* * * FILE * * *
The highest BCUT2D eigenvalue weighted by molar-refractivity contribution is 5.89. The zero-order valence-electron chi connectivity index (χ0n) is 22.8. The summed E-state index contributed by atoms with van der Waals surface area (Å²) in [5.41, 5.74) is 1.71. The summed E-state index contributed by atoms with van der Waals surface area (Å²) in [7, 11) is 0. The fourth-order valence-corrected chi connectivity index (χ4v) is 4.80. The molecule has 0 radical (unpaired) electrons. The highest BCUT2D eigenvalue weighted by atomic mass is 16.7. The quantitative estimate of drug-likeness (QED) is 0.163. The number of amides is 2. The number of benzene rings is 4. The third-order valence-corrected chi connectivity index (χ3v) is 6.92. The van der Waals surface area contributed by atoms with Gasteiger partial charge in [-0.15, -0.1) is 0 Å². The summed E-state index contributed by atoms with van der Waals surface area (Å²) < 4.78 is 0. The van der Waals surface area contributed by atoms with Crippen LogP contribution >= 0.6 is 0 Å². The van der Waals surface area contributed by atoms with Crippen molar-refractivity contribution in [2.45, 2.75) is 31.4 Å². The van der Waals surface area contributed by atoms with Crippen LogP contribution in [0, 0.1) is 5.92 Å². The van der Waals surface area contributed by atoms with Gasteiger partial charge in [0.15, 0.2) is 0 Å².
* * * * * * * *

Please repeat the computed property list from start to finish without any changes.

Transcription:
The highest BCUT2D eigenvalue weighted by molar-refractivity contribution is 5.89. The zero-order valence-electron chi connectivity index (χ0n) is 22.8. The summed E-state index contributed by atoms with van der Waals surface area (Å²) in [5.41, 5.74) is 1.71. The summed E-state index contributed by atoms with van der Waals surface area (Å²) in [7, 11) is 0. The fourth-order valence-corrected chi connectivity index (χ4v) is 4.80. The molecule has 0 radical (unpaired) electrons. The highest BCUT2D eigenvalue weighted by atomic mass is 16.7. The quantitative estimate of drug-likeness (QED) is 0.163. The number of amides is 2. The number of benzene rings is 4. The third-order valence-corrected chi connectivity index (χ3v) is 6.92. The van der Waals surface area contributed by atoms with Gasteiger partial charge in [-0.15, -0.1) is 0 Å². The summed E-state index contributed by atoms with van der Waals surface area (Å²) < 4.78 is 0. The van der Waals surface area contributed by atoms with Crippen LogP contribution >= 0.6 is 0 Å². The van der Waals surface area contributed by atoms with Crippen molar-refractivity contribution in [2.45, 2.75) is 31.4 Å². The van der Waals surface area contributed by atoms with Crippen LogP contribution in [0, 0.1) is 5.92 Å². The van der Waals surface area contributed by atoms with Gasteiger partial charge in [0.15, 0.2) is 0 Å².